© Paul Webb
After five and half years with Brawner's team Andretti and McGee moved together for two years with Andy Granatelli's STP team before spending another two years with Vel's Parnelli Jones Racing. They were re-united again a few years later at Penske Racing where McGee was Penske's team manager from 1974-'80 and again at Patrick Racing in 1981 and '82.

McGee ran Pat Patrick's team from 1981 through '91, winning the Indy 500 with Gordon Johncock in 1982 and both the 500 and CART championship with Emerson Fittipaldi in 1989. Patrick sold his team to Bobby Rahal at the end of 1991 and Rahal won the CART championship in '92 with McGee running the operation. Jim was hired the following year to run Newman/Haas when F1 World Champion Nigel Mansell was brought in to replace the departed Michael Andretti. Newman and Haas believed McGee was the only man who could successfully run a team for two powerful drivers like Mansell and Mario Andretti and sure enough Mansell was able to win the 1993 CART championship in his rookie year in Indy cars.

Late in 1994 McGee rejoined Pat Patrick's revived team to test and race Firestone's new Indy car tires. Scott Pruett was Patrick's driver from 1994-'99 and the combination of Patrick, McGee and Pruett helped Firestone re-establish itself as the dominant tire builder in Indy car racing, ultimately driving Goodyear out of the sport.

McGee continued with Patrick's team through 2004 when Pat Patrick reluctantly decided to retire from racing as Indy car racing slipped into sad decline, riven by political squabbling. Jim concluded his career in 2008 after a few less than fulfilling years with KV Racing and continues to work these days for his old friend Pat Patrick. Together, Patrick and McGee hope to introduce natural gas to motor racing in the coming years.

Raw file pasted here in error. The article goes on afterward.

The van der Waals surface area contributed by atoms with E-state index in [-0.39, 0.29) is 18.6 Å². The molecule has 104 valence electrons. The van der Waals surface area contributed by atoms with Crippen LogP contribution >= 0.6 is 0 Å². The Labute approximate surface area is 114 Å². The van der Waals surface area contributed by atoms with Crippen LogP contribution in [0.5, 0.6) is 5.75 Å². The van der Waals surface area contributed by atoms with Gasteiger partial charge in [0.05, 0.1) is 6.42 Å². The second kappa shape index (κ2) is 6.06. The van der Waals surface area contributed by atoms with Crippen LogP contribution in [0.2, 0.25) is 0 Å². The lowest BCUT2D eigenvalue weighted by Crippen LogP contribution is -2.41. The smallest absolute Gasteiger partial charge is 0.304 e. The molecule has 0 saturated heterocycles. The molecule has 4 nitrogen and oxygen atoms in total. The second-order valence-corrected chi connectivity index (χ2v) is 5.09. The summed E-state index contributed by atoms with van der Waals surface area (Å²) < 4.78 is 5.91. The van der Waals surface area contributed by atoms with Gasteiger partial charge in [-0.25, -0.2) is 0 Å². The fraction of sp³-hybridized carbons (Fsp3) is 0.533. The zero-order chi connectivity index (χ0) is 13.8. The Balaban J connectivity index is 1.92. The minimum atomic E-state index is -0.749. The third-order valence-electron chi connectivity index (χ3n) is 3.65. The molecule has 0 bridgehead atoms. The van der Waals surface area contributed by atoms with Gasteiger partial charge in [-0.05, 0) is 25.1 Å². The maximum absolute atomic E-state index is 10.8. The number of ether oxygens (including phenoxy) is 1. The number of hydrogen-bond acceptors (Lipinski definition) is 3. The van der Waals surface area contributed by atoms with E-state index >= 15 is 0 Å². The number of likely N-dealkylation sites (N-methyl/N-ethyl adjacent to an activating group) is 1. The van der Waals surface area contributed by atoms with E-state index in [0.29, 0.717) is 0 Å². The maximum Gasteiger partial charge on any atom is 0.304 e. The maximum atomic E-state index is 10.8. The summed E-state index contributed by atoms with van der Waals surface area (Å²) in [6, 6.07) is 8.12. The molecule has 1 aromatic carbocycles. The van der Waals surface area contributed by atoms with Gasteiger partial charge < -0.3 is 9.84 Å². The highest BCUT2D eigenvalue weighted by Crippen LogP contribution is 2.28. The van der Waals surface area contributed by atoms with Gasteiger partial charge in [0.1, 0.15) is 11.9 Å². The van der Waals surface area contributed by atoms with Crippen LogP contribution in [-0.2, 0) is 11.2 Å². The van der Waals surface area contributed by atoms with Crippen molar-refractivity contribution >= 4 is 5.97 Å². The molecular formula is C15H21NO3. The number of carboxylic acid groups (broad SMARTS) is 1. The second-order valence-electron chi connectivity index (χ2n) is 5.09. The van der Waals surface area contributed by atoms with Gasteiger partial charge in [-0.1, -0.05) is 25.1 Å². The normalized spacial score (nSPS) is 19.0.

© Paul Webb
When Jim retired he had surpassed George Bignotti to become the most successful chief mechanic/team manager in Indy car history with 90 wins, nine championships and four Indy 500 wins to his credit. He's a highly accomplished technician and remarkable team leader and mentor.

In the book Emerson Fittipaldi joins many other great drivers in revealing what made McGee so good at his job. "There was the technical side of Jim McGee and the human side of him that made him an excellent team manager who was able to handle the human side of things that are always happening inside a racing team," Fittipaldi says. "He was always very sensitive to any of the difficulties that can occur between people who are working together in a very demanding situation. It was a great thing for Pat Patrick to have a man like Jim McGee running the team."

We expect to publish Jim's biography next spring and hope to launch the book at Indianapolis during the month of May. I believe it will provide any race fan with a tremendous insight into the sport and provide many evenings of warm reading about an epic career covering more than half a century. Thanks to Joe Freeman and Racemaker Press it will be my great pleasure to bring you this and many other books in the years ahead.

Auto Racing ~ Gordon Kirby